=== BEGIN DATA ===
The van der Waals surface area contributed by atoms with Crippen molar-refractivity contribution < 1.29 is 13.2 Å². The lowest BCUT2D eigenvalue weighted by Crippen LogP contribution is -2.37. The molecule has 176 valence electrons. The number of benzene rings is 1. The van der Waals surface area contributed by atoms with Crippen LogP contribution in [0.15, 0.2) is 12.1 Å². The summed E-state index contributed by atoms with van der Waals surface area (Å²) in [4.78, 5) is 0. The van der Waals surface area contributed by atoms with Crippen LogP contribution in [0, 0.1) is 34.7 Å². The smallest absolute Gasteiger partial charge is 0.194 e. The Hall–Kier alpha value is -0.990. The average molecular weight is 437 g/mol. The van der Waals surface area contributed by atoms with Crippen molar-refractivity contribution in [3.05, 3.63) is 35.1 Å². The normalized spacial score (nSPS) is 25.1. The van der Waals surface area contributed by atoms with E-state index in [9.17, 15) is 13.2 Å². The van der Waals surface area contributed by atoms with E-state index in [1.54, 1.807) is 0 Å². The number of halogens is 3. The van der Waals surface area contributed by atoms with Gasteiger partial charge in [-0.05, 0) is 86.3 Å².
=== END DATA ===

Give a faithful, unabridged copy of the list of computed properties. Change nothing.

The van der Waals surface area contributed by atoms with Crippen molar-refractivity contribution < 1.29 is 13.2 Å². The lowest BCUT2D eigenvalue weighted by Crippen LogP contribution is -2.37. The molecule has 176 valence electrons. The number of benzene rings is 1. The van der Waals surface area contributed by atoms with Crippen LogP contribution in [0.15, 0.2) is 12.1 Å². The summed E-state index contributed by atoms with van der Waals surface area (Å²) in [4.78, 5) is 0. The van der Waals surface area contributed by atoms with Crippen LogP contribution in [0, 0.1) is 34.7 Å². The smallest absolute Gasteiger partial charge is 0.194 e. The Hall–Kier alpha value is -0.990. The average molecular weight is 437 g/mol. The van der Waals surface area contributed by atoms with Crippen molar-refractivity contribution in [3.05, 3.63) is 35.1 Å². The normalized spacial score (nSPS) is 25.1. The van der Waals surface area contributed by atoms with E-state index in [9.17, 15) is 13.2 Å². The van der Waals surface area contributed by atoms with E-state index in [1.54, 1.807) is 0 Å². The number of halogens is 3. The van der Waals surface area contributed by atoms with Gasteiger partial charge in [-0.05, 0) is 86.3 Å².